The Oakland County Farmers’ Market has been bringing good food to Oakland County for nearly 100 years. Originally located in downtown Pontiac, the market first opened in 1922. Thirty one years later (1953), the market moved to its current location a few miles away in Waterford. The market still exists in this location and is currently operated by Oakland County Parks and Recreation.
“Every mobile farm market is unique to the community it’s in,” said Erica Bloom, the program director of Growing Hope in Ypsilanti. Through their urban farm demos, in-school programs, farmers markets, and more, Growing Hope offers educational opportunities and greater access to healthy foods in the area.“We have been learning together with our partners in Detroit, Lansing, and Flint on how to best bring fresh produce into the neighborhoods.”
For Immediate Release
Date: June 13, 2017
Contact: Bailey Samp, firstname.lastname@example.org
Don’t Forget, the ‘Farmers Market Brunch!’
TRAVERSE CITY – Summer is here and it’s peak season for local agriculture in our beautiful region. With all the bountiful produce, our local farmers need community support — and lucky for us that support includes eating healthy delicious food.
The Fenton Farmers Market focuses on local produce and artisans. All products must be grown or made in Michigan.
Weekly there are from 50 to 70 vendors featuring a huge variety of products such as fresh produce, handmade body products, many talented artisans, a variety of crafted food products, local wine and so much more. The market is located in the parking lot of the Fenton Community and Cultural Center 150 S. Leroy St. Fenton Mi. 48430.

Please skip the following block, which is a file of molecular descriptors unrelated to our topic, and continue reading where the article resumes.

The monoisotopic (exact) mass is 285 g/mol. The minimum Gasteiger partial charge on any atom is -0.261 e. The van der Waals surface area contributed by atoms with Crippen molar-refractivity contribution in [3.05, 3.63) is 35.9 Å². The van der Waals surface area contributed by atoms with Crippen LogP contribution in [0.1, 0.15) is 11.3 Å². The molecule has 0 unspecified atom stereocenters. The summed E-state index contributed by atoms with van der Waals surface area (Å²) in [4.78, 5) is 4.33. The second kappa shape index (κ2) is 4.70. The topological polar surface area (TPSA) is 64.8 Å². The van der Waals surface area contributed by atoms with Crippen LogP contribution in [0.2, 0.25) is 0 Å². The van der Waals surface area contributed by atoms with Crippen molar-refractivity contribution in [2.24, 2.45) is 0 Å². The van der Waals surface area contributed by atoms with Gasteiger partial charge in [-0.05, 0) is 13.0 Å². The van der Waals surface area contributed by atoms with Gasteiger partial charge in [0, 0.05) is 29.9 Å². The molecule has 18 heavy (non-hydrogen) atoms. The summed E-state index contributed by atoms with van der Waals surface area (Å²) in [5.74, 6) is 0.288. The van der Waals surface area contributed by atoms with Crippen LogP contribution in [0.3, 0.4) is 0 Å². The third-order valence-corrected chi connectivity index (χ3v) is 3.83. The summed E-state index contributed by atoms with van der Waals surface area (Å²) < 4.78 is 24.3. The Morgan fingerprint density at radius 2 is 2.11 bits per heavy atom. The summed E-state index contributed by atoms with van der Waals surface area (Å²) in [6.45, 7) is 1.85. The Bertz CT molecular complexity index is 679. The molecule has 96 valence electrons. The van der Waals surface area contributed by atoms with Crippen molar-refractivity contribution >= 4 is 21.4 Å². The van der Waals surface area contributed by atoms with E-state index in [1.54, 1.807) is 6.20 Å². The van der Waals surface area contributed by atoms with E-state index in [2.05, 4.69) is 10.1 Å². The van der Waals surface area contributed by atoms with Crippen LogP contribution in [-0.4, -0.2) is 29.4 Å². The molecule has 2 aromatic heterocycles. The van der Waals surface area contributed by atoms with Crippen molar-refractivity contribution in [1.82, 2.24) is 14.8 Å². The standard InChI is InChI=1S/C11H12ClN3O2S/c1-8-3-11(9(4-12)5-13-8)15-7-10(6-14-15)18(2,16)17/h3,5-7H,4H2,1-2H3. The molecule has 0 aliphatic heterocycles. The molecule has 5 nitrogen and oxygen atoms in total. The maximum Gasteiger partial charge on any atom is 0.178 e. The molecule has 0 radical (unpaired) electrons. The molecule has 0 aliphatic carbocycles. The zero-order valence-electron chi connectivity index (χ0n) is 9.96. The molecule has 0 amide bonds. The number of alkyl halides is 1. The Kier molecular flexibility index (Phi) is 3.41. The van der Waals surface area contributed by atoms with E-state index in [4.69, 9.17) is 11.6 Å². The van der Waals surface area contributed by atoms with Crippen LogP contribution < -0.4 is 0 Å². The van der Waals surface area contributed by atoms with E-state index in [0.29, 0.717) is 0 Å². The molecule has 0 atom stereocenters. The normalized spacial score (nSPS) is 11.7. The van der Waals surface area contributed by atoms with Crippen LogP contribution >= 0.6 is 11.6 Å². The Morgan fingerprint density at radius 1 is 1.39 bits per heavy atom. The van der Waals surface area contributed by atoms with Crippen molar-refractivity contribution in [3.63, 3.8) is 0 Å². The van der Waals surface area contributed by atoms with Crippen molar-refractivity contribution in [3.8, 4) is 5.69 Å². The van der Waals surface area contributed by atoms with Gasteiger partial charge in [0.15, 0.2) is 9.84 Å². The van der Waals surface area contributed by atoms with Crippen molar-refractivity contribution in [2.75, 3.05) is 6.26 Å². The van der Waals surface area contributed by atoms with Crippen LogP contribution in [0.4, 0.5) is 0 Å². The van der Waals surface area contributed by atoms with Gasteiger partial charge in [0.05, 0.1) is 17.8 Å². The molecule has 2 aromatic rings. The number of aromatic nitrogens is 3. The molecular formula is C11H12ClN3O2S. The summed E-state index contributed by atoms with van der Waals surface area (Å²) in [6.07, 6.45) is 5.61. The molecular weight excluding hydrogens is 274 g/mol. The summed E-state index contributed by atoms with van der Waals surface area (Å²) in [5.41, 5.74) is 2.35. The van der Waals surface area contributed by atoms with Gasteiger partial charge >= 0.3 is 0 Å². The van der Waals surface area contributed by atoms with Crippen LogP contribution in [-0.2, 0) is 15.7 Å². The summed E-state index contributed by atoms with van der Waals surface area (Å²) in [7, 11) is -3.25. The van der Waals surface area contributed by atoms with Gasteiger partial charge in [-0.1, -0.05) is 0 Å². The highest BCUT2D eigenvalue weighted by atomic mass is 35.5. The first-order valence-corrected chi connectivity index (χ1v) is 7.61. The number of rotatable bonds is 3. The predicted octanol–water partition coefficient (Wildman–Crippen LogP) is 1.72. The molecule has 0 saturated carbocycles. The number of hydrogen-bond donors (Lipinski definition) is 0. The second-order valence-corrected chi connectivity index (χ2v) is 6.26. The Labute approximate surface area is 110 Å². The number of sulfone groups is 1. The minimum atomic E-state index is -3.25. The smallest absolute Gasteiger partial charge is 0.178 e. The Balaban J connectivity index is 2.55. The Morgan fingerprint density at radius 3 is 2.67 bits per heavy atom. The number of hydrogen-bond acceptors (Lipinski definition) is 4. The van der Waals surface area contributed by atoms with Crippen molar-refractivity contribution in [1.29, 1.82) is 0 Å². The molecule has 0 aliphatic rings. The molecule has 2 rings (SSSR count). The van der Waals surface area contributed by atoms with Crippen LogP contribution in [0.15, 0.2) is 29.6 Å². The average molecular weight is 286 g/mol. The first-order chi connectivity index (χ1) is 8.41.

The market runs from June 22 thru September 21, each Thursday from 5 pm to 8 pm.
Sherie Peruski is the Market Manager for the Fenton and Linden Farmers Markets as well as the Facility Manager for the Fenton Community Center. Contact for more information at 810-714-2011 or email@example.com
You may have heard or seen Flint in the news because of the water crisis, but the staff and volunteers of Flint Fresh are working hard to ensure the next time you think of Flint you think of great, local food.
Two winters ago I spent an entire hour updating my star ratings on Netflix to dial in my preferences.
It was worth my time. Like driving to the U.P., or rising early to exercise. At first it seems daunting, but soon you’re saying, “I can’t wait to do THAT again!”
As spring unfolds in the Upper Peninsula, seedlings have been growing in hoop houses, greenhouses and now fields to prepare for the Downtown Marquette Farmers Market opening day on May 20th. Many farmers markets in the UP do not open until June or even July, but Myra Zyburt, the market manager, explained they are able to open in May because there are enough farmers using season extension techniques that have produce that they are ready to sell.
Here in Washtenaw County, we have an active, robust local food movement. But Census Bureau statistics show some alarming stats on farms. The average age of a farmer is 58, and new farmers have a tough time getting a foothold in this business.
We decided to get involved after seeing a market in Wooster, Ohio called Local Roots, which is open year round and sells product for local farms in an indoor setting.